Call for proper welfare labelling

The nine-year-old grandson of Vince Cable has made a film about consumer choice and food labelling.

According to the RSPCA, the film was shown to them and other Labelling Matters campaign members at the Portcullis House in Westminster in a bid to promote the creation of a new law on food labelling.

The business secretary’s grandson, Ayrton Cable, created the short film, because he believes consumers should have the opportunity to make up their own minds about the food they buy.

The film looks at where meat comes from and questions whether or not consumers would still eat meat if they knew it was not reared to decent welfare standards.

Ayrton Cable said: “With method-of-production labelling, people can choose either to buy meat and cheese from animals which are kept in a kinder system, even though this may cost a bit more. Or they could choose intensively farmed food, which may be cheaper, but which has been made using animals who suffered.”

Senior representatives from Compassion in World Farming, the RSPCA, the Soil Association and the WSPA supported Ayrton Cable’s video and quest for clearer information for consumers buying meat.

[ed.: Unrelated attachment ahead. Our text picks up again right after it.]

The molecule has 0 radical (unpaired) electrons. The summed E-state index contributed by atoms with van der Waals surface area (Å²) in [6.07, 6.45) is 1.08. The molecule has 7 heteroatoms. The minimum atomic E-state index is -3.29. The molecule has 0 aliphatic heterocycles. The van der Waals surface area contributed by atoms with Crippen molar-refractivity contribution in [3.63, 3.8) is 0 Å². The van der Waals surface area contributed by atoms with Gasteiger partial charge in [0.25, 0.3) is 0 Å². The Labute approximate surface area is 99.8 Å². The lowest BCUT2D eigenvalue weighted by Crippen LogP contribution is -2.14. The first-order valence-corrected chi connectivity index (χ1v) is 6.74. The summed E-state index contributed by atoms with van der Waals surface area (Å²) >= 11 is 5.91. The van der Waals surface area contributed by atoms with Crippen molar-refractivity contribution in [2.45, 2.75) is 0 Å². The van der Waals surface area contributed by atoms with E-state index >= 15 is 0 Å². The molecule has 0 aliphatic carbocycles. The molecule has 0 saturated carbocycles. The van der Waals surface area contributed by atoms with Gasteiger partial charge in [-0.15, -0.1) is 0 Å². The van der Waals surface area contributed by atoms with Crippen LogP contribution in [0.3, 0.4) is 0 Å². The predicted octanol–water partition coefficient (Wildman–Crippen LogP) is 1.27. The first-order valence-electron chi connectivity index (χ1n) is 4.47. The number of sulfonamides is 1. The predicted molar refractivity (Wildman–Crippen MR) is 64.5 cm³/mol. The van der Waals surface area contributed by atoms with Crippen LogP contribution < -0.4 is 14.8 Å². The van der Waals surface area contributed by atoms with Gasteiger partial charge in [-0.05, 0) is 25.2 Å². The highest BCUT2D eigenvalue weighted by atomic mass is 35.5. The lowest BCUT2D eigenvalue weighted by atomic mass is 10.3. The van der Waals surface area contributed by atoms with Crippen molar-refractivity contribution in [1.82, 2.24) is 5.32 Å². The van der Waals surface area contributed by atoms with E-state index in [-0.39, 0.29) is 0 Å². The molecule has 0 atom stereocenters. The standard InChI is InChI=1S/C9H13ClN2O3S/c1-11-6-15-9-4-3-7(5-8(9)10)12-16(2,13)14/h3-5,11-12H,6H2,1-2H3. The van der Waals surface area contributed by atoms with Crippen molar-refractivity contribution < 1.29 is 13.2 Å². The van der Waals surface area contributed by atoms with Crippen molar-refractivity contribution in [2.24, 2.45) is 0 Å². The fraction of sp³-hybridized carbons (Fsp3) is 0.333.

The nine-year-old added: “I find that when people understand what really goes on in farms, they want clear, honest information about where the food they buy comes from. We should take a stand on food labelling with a new law, and have all meat and dairy products labelled by method of production.”

Head of the farm animals department at the RSPCA Julia Wrathall said: “Mandatory labelling of egg boxes with the method of production has been in place since 2004. The clear information provided has helped more and more consumers to choose cage-free eggs.

“More than half the eggs produced in the UK now come from higher welfare farming systems – barn, free-range, and organic – showing that people are prepared to pay a bit more to improve animal welfare, thereby supporting farmers who rear animals under higher welfare conditions.
“We all bear responsibility for the way farm animals are produced – governments, farmers, retailers and, very importantly, consumers. Mandatory rules on labelling not only help farmers differentiate their products in the market place, but also help consumers who want to support and reward higher-welfare farming.”

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